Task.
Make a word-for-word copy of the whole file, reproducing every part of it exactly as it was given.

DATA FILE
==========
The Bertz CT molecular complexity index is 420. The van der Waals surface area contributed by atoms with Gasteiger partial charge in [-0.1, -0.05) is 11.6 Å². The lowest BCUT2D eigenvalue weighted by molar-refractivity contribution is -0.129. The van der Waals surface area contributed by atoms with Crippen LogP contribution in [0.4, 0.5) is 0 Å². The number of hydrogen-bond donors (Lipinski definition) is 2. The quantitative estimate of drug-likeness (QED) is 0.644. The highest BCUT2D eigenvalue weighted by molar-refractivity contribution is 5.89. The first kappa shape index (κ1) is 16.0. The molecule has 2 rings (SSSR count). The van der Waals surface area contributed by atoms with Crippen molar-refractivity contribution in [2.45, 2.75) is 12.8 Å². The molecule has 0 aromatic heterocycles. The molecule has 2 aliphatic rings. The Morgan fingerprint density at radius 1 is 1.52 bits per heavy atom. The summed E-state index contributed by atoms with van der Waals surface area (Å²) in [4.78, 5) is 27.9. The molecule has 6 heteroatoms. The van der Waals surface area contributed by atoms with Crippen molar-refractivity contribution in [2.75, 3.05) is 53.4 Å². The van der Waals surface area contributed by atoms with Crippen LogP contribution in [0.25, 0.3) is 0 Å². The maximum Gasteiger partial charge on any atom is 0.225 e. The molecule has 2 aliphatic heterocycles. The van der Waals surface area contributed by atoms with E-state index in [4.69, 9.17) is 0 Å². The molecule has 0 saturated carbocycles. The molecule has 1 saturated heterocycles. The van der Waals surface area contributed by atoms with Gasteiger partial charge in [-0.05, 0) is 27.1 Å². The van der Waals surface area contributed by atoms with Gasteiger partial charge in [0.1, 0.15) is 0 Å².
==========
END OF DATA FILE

The Bertz CT molecular complexity index is 420. The van der Waals surface area contributed by atoms with Gasteiger partial charge in [-0.1, -0.05) is 11.6 Å². The lowest BCUT2D eigenvalue weighted by molar-refractivity contribution is -0.129. The van der Waals surface area contributed by atoms with Crippen LogP contribution in [0.4, 0.5) is 0 Å². The number of hydrogen-bond donors (Lipinski definition) is 2. The quantitative estimate of drug-likeness (QED) is 0.644. The highest BCUT2D eigenvalue weighted by molar-refractivity contribution is 5.89. The first kappa shape index (κ1) is 16.0. The molecule has 2 rings (SSSR count). The van der Waals surface area contributed by atoms with Crippen molar-refractivity contribution in [2.45, 2.75) is 12.8 Å². The molecule has 0 aromatic heterocycles. The molecule has 2 aliphatic rings. The Morgan fingerprint density at radius 1 is 1.52 bits per heavy atom. The summed E-state index contributed by atoms with van der Waals surface area (Å²) in [4.78, 5) is 27.9. The molecule has 6 heteroatoms. The van der Waals surface area contributed by atoms with Crippen molar-refractivity contribution in [2.75, 3.05) is 53.4 Å². The van der Waals surface area contributed by atoms with Crippen LogP contribution in [0.25, 0.3) is 0 Å². The maximum Gasteiger partial charge on any atom is 0.225 e. The molecule has 2 aliphatic heterocycles. The van der Waals surface area contributed by atoms with E-state index in [4.69, 9.17) is 0 Å². The molecule has 0 saturated carbocycles. The molecule has 1 saturated heterocycles. The van der Waals surface area contributed by atoms with Gasteiger partial charge in [-0.05, 0) is 27.1 Å². The van der Waals surface area contributed by atoms with Gasteiger partial charge in [0.1, 0.15) is 0 Å².